Hyundai announced the recall of no less than 200,000 vehicles. The famous car maker revealed that they traced in these cars a power steering defect, which increases the risk of a car accident. The National Highway Traffic Safety Administration also announced the recall.
This new recall will actually include Elantra sedan cars produced between 2008 and 2010, as well as 2009 to 2010 Elantra Touring hatchbacks. “Steering control can be maintained; however, the vehicle will revert to a manual steering mode, requiring greater driver effort, particularly at low speeds,” Hyundai claimed.
According to the popular company they first traced the defect in 2010. However, back then they stated that it would not require a safety recall. Apparently, the flaw in the vehicles’ electronic power steering system has not been considered a safety defect in the US and this is why the manufacturer initially decided to not issue a recall.
However, since the automobile industry is filled with recalls now and the National Highway Traffic Safety Administration has become stricter when it comes to anything that might pose risks to the safety of car drivers and passengers, it seems that Hyundai decided that a recall is a must after all.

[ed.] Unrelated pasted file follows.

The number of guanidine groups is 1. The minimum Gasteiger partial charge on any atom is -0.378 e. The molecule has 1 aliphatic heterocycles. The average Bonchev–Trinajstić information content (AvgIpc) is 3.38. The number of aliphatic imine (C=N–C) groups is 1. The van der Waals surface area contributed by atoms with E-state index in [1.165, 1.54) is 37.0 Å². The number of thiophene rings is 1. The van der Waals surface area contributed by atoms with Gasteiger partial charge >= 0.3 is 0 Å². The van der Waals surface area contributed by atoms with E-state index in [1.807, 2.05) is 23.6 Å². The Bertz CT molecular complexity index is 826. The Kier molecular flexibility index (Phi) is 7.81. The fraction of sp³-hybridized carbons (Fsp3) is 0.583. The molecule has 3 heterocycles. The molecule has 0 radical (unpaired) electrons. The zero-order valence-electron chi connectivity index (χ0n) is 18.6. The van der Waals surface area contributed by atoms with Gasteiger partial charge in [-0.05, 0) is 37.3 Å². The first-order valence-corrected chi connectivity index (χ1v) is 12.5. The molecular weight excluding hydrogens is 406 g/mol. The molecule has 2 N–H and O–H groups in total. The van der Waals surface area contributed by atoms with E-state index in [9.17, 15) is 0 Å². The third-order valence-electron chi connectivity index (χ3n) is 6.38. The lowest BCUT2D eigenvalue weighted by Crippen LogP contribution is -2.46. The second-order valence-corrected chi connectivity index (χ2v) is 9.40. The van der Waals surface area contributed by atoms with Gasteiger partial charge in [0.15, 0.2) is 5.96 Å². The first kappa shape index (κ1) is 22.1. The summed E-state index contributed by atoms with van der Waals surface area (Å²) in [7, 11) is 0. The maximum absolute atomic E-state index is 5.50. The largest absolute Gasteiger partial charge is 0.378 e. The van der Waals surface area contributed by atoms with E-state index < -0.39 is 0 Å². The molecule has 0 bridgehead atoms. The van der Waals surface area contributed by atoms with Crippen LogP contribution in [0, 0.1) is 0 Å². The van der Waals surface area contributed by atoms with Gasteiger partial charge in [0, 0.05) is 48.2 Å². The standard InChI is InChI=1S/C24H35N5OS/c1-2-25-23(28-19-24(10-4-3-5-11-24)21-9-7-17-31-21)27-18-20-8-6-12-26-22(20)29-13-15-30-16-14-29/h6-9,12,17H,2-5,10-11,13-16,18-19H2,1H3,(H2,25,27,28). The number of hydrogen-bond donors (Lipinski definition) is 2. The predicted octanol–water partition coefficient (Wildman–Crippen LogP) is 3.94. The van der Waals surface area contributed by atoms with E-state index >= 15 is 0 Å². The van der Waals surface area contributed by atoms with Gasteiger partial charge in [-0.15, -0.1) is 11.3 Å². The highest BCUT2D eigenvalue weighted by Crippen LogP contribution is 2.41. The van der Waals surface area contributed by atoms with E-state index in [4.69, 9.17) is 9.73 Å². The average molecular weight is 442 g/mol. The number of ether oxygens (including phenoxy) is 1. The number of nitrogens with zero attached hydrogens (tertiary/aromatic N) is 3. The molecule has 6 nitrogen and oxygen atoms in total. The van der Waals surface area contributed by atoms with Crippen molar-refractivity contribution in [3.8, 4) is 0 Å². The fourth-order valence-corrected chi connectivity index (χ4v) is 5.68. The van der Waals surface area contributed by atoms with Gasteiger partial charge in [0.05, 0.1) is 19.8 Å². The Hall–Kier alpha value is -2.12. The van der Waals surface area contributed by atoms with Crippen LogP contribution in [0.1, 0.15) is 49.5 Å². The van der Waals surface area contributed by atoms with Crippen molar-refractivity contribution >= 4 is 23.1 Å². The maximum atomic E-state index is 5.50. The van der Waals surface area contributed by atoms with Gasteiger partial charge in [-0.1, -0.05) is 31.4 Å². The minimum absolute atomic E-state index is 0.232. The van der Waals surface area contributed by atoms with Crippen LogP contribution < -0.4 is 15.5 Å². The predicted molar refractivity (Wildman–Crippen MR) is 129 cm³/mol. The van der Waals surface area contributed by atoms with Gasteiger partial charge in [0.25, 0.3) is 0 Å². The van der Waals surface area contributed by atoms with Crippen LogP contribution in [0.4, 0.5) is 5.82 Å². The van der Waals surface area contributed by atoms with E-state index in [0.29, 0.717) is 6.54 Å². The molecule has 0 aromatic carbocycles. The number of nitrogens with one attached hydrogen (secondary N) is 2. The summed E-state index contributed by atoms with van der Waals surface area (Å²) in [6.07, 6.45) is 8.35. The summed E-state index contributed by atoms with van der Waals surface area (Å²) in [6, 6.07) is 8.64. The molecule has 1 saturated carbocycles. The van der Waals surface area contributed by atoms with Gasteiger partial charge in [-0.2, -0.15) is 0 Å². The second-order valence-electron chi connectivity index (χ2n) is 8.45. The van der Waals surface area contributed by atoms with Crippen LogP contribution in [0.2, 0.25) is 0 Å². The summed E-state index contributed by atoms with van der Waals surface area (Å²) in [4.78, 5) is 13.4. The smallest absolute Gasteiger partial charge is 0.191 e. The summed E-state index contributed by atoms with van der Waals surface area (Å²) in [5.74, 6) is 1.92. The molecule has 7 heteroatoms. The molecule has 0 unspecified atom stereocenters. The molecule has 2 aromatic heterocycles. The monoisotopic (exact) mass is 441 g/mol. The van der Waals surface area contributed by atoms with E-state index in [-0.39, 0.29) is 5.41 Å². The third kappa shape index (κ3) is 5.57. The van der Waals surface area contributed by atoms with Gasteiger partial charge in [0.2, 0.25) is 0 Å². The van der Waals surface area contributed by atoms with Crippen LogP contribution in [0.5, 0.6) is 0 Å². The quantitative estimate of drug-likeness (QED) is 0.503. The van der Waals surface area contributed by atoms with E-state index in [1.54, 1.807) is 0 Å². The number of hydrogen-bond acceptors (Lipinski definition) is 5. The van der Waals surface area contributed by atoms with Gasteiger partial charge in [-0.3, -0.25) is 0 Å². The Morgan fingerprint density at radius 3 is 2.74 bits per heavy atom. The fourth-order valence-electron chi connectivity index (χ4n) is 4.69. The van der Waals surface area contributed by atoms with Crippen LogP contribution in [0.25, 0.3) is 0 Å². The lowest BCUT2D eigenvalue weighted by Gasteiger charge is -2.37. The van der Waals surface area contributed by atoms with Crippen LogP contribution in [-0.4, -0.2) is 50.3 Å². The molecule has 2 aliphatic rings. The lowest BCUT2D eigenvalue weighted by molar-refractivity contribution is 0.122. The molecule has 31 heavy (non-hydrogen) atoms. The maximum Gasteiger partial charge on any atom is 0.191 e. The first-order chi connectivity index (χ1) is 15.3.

“The industry has increasingly handled similar issues through safety recalls due to the greater driver effort at low vehicle speeds,” said Hyundai. “To remain consistent with that industry trend, Hyundai has decided to conduct this campaign as a safety recall.” Hyundai will notify all car owners on the defect and will reimburse them for the repairs. Allegedly, no injuries or accidents were related to the defect, but the company is yet to officially confirm these claims.
The automotive industry is facing quite a dramatic change. In fact, the change came with regard to the safety standards offered on this market by car makers. Safety is what matters most for car manufacturers now, as it seems that they all learned something from the experience of General Motors. GM has recalled millions of vehicles for various defects, although most recalls were linked to the defective ignition switches.